- After the incisions have been made, the doctor will deliver the baby. They will clear the baby’s mouth and nose of fluids and cut the umbilical cord. Then, they will remove the placenta and close the incision using sutures.
What to Expect After the Procedure?
Your doctor will encourage you to drink water and walk around the clinic’s premises once the anesthesia wears off. The purpose is to prevent deep vein thrombosis and constipation. The medical team will monitor your incisions for any infection signs. The bladder catheter is usually removed as soon as you can urinate normally.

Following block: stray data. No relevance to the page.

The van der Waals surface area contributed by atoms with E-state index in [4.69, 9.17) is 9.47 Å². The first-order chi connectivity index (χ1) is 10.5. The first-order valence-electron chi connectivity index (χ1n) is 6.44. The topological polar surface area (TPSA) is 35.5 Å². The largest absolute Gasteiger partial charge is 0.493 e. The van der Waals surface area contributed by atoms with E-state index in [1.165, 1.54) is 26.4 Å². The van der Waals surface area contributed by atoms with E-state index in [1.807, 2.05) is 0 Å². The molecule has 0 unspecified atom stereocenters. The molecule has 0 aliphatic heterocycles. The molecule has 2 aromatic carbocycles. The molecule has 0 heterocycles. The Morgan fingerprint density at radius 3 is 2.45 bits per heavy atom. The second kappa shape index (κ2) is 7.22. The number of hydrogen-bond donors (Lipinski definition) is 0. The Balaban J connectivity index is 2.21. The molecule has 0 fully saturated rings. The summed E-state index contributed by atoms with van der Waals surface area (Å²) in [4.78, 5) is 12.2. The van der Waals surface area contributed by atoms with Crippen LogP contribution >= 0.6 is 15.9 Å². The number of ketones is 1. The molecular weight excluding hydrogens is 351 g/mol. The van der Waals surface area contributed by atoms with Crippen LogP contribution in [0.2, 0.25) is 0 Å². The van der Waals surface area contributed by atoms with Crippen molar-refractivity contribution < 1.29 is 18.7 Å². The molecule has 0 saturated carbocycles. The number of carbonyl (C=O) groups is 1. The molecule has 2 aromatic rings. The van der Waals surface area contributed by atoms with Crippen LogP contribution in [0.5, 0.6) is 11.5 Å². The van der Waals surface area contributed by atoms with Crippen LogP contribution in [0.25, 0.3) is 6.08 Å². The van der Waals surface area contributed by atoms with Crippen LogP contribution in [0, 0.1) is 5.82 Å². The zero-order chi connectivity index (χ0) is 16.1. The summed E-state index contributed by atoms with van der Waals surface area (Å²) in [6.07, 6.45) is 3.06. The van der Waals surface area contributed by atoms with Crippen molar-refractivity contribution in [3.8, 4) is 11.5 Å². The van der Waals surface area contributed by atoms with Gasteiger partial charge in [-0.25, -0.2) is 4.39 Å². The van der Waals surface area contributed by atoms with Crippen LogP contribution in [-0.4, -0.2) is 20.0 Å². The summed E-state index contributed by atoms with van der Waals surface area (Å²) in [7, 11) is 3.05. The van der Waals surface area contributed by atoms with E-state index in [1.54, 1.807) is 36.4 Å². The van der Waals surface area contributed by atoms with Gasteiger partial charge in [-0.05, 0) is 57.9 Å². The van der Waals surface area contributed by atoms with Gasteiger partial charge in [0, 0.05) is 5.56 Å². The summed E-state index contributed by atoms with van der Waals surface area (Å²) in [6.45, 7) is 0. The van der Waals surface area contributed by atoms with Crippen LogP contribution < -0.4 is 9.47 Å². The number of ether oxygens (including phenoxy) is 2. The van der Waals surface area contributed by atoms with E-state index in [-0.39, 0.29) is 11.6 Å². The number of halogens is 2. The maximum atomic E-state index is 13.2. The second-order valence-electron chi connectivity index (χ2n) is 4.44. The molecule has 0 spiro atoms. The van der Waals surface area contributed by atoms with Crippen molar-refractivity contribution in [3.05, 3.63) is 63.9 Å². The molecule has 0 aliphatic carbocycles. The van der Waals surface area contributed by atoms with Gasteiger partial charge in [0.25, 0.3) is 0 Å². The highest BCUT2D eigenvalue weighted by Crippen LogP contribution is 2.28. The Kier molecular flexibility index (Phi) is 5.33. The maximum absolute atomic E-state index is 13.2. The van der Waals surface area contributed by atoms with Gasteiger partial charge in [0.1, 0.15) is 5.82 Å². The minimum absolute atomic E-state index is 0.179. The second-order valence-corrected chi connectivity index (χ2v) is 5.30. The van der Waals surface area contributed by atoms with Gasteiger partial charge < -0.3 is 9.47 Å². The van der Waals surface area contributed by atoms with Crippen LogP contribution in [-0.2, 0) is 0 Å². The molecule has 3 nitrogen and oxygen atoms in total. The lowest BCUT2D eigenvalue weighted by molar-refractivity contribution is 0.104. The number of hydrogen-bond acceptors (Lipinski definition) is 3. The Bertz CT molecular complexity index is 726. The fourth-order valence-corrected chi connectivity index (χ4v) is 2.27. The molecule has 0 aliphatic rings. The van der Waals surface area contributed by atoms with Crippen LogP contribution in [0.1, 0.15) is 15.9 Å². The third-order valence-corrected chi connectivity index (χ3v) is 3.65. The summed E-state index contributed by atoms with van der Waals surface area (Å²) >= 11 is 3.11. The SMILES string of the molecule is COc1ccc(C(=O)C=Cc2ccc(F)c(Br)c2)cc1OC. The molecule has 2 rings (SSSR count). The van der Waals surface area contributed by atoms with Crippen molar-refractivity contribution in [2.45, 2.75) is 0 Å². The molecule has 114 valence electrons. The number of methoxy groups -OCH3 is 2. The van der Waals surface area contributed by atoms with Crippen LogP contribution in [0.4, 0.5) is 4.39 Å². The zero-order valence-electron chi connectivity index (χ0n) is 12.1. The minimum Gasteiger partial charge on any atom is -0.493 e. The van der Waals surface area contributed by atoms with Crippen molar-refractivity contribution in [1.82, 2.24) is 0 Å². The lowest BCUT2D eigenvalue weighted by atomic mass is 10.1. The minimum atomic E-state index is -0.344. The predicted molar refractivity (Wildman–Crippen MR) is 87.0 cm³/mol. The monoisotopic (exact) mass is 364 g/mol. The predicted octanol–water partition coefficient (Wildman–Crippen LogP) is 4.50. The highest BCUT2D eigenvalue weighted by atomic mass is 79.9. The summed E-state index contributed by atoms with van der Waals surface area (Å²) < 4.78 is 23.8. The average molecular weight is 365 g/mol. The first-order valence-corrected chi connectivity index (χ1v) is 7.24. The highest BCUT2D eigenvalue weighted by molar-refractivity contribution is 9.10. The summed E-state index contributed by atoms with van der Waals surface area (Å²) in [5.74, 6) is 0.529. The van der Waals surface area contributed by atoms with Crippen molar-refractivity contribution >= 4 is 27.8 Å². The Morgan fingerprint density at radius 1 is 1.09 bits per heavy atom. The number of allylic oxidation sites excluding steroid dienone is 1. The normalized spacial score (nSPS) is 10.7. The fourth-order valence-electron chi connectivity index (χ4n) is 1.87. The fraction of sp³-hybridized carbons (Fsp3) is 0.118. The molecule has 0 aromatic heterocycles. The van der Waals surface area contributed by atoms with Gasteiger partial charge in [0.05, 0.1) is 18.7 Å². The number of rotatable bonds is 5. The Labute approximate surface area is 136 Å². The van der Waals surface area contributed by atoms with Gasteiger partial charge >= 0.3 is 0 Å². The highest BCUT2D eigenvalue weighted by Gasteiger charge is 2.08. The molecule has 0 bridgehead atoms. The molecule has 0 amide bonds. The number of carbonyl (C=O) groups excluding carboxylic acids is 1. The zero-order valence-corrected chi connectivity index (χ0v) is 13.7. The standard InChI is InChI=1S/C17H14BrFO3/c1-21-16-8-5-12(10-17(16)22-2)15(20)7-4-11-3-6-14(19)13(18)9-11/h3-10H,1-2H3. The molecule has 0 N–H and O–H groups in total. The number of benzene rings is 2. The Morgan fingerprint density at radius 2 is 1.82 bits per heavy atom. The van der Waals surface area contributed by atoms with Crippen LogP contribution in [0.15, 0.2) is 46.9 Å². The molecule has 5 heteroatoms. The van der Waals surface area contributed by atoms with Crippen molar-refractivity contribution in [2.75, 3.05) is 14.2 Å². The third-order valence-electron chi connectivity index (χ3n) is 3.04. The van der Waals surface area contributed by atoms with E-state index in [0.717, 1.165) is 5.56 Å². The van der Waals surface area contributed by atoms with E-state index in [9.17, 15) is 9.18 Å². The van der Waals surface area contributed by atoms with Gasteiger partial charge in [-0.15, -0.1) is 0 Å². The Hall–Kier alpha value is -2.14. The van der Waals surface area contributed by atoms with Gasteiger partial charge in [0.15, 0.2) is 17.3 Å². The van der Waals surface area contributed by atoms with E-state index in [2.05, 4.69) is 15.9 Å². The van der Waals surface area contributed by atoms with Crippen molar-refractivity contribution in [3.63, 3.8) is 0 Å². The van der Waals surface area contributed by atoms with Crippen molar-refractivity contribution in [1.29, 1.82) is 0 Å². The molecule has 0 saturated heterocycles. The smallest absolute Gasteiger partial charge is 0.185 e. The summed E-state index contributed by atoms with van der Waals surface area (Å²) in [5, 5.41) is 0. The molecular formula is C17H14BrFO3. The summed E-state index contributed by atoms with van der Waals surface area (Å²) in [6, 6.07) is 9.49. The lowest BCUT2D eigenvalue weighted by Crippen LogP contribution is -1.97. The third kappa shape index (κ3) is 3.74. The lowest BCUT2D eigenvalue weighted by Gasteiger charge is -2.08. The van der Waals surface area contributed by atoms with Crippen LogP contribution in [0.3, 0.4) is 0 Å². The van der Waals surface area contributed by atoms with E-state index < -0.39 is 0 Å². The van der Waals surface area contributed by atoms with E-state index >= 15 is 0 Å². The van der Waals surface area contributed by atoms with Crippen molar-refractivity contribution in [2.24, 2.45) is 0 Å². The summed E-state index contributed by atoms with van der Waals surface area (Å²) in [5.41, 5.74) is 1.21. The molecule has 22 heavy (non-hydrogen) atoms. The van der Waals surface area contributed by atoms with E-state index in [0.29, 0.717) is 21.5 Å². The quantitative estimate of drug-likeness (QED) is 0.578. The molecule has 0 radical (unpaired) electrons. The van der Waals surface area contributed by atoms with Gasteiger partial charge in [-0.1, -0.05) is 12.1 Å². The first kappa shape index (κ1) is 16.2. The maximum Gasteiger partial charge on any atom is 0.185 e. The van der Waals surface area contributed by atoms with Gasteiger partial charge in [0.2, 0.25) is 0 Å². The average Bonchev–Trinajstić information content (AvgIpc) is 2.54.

You can start breastfeeding soon after you come out of the anesthesia effect. You may ask a lactation expert or nurse to adjust your position to support your baby during breastfeeding comfortably. Your doctor will prescribe pain medications keeping lactation requirements in mind.
You may need to remain hospitalized for 2-3 days, depending on the pace of your initial recovery from the procedure.
Post-Delivery Care at Home
You can expect some discomfort and fatigue during the C-section recovery phase. Here are some tips to help you speed up the recovery process.
- Ensure to rest as much as possible. Avoid lifting anything above 25 pounds for the first few weeks. When lying on the bed, try to keep everything you need in easy access.
- Use pain medication prescribed by your doctor. The doctor may also recommend using a heating pad to reduce discomfort. That said, make sure not to use any pain medication your doctor hasn’t prescribed.